Natural History of an Excavation
Layered sand with fault.
Steele, in his 1836 book "Beauties of Gilsland" wrote:
“The road leading from Gilsland to Glenwhelt . . passes between two conical-shaped hills apparently formed by art . . These eminences are supposed by antiquaries to be Danish, but history and tradition are alike silent respecting them.”
I should think they are. The surrounding area is festooned with conical mounds, and more evidence than their mere existence is required to invest them with historical significance. Even though the mound in question, at the entrance to Irthing Park, could look slightly conical from certain angles, it is in fact an elongated ridge with a slightly higher section (now removed) at one end. (In much the same way, the Moat at Brampton looks like a conical hill from the south, but is the end of a long ridge – which is itself an esker, a special type of glacial deposit – but that’s another story.)
In October 2005, the conical west end of the ridge running along behind the houses of Rose Hill (road) was excavated to provide space for a building development. About 8000 tonnes of material were removed, much of which was processed by Thompson’s of Prudhoe for sand and gravel. Such deposits are the norm in this area, but as the exposed faces of the excavation have weathered, unusually clear details of the layering within the mound have become increasingly visible, especially in the north and east faces. The south-east part seems to be much more amorphous and sandy.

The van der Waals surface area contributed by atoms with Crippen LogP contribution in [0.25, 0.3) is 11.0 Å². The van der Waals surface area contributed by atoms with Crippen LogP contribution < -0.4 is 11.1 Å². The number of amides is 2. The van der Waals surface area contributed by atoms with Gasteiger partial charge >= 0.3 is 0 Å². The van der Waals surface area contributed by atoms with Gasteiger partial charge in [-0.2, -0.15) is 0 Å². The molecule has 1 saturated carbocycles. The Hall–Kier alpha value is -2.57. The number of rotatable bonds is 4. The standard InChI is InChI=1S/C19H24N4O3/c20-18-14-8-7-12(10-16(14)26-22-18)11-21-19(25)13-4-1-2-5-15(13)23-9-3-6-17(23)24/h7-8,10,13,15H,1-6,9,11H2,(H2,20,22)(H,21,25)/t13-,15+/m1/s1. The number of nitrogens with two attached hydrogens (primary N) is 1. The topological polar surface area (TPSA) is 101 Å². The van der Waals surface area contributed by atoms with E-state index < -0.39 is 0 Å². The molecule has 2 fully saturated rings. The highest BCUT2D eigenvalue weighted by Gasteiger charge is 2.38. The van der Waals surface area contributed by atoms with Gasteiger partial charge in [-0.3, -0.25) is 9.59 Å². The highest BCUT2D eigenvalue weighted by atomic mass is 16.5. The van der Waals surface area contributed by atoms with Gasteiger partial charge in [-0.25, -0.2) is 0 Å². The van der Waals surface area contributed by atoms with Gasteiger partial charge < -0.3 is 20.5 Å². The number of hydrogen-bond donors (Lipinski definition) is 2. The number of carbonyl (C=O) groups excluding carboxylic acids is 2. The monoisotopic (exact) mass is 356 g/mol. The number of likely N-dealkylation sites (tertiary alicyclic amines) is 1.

The north face shows interleaved layers of sand and gravel, becoming sandier towards the east. The gravel is poorly sorted. The pebbles within it are rounded and of many different types of rock. All the visible strata are steeply sloping. Sixteen very large boulders (100-150 cm) uncovered during the excavation are now in the village playground, helping to stabilise a steep slope of similar material on the side of the original Rose (or “Raise”) Hill, where the station now stands. Looking more closely at the exposed north & east edges of the excavation, the thick deposits of pure sand can be seen to be finely layered, with miniature faults cutting the layers. These layers look to me like the formations seen within sand-dunes, suggesting that this material was deposited by the wind. All of this evidence is strongly suggestive of deposits laid down either by melting glaciers or in a periglacial (close to an ice-cap) environment:
- Poorly sorted mixtures of rounded but different-sized rocks are indicative of chaotic, fast-flowing rivers carrying a heavy load of aggregates;
- The mixture of different rock types is characteristic of glacial till;
- It is difficult to think of a mechanism by which enormous boulders could become mixed in with deep deposits of sand and gravel, except by being dropped by melting ice;
- Dry, unvegetated desert-like areas with wind-blown sand are typical of polar regions close to ice-caps.